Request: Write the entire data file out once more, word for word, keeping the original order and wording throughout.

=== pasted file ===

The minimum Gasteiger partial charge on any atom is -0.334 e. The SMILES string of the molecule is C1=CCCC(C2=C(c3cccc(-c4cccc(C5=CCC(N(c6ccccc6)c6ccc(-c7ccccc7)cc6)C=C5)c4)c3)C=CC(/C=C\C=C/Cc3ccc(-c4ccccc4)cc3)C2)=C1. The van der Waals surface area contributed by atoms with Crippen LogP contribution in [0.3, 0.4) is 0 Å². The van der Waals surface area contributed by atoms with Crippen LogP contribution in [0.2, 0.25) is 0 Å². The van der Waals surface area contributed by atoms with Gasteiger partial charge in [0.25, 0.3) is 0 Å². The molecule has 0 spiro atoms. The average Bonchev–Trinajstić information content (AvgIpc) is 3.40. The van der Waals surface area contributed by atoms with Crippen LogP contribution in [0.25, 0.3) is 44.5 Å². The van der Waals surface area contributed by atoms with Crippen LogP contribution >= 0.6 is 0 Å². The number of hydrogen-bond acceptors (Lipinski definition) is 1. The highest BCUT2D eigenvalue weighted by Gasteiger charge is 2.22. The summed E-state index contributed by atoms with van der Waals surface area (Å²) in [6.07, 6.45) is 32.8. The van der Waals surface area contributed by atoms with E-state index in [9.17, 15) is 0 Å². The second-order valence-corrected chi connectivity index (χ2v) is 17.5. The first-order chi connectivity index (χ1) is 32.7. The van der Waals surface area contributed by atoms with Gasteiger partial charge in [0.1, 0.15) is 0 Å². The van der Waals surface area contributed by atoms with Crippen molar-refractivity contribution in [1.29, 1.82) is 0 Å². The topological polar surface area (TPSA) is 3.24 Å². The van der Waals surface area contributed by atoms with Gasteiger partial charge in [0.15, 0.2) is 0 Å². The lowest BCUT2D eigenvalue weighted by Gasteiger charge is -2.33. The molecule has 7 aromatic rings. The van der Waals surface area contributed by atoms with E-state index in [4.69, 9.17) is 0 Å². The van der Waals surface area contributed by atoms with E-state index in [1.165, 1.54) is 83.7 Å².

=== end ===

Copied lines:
The minimum Gasteiger partial charge on any atom is -0.334 e. The SMILES string of the molecule is C1=CCCC(C2=C(c3cccc(-c4cccc(C5=CCC(N(c6ccccc6)c6ccc(-c7ccccc7)cc6)C=C5)c4)c3)C=CC(/C=C\C=C/Cc3ccc(-c4ccccc4)cc3)C2)=C1. The van der Waals surface area contributed by atoms with Crippen LogP contribution in [0.3, 0.4) is 0 Å². The van der Waals surface area contributed by atoms with Crippen LogP contribution in [0.2, 0.25) is 0 Å². The van der Waals surface area contributed by atoms with Gasteiger partial charge in [0.25, 0.3) is 0 Å². The molecule has 0 spiro atoms. The average Bonchev–Trinajstić information content (AvgIpc) is 3.40. The van der Waals surface area contributed by atoms with Crippen LogP contribution in [0.25, 0.3) is 44.5 Å². The van der Waals surface area contributed by atoms with Crippen LogP contribution >= 0.6 is 0 Å². The number of hydrogen-bond acceptors (Lipinski definition) is 1. The highest BCUT2D eigenvalue weighted by Gasteiger charge is 2.22. The summed E-state index contributed by atoms with van der Waals surface area (Å²) in [6.07, 6.45) is 32.8. The van der Waals surface area contributed by atoms with E-state index in [9.17, 15) is 0 Å². The second-order valence-corrected chi connectivity index (χ2v) is 17.5. The first-order chi connectivity index (χ1) is 32.7. The van der Waals surface area contributed by atoms with Gasteiger partial charge in [0.1, 0.15) is 0 Å². The van der Waals surface area contributed by atoms with Crippen molar-refractivity contribution in [1.29, 1.82) is 0 Å². The topological polar surface area (TPSA) is 3.24 Å². The van der Waals surface area contributed by atoms with Gasteiger partial charge in [0.15, 0.2) is 0 Å². The lowest BCUT2D eigenvalue weighted by Gasteiger charge is -2.33. The molecule has 7 aromatic rings. The van der Waals surface area contributed by atoms with E-state index in [4.69, 9.17) is 0 Å². The van der Waals surface area contributed by atoms with E-state index in [1.165, 1.54) is 83.7 Å².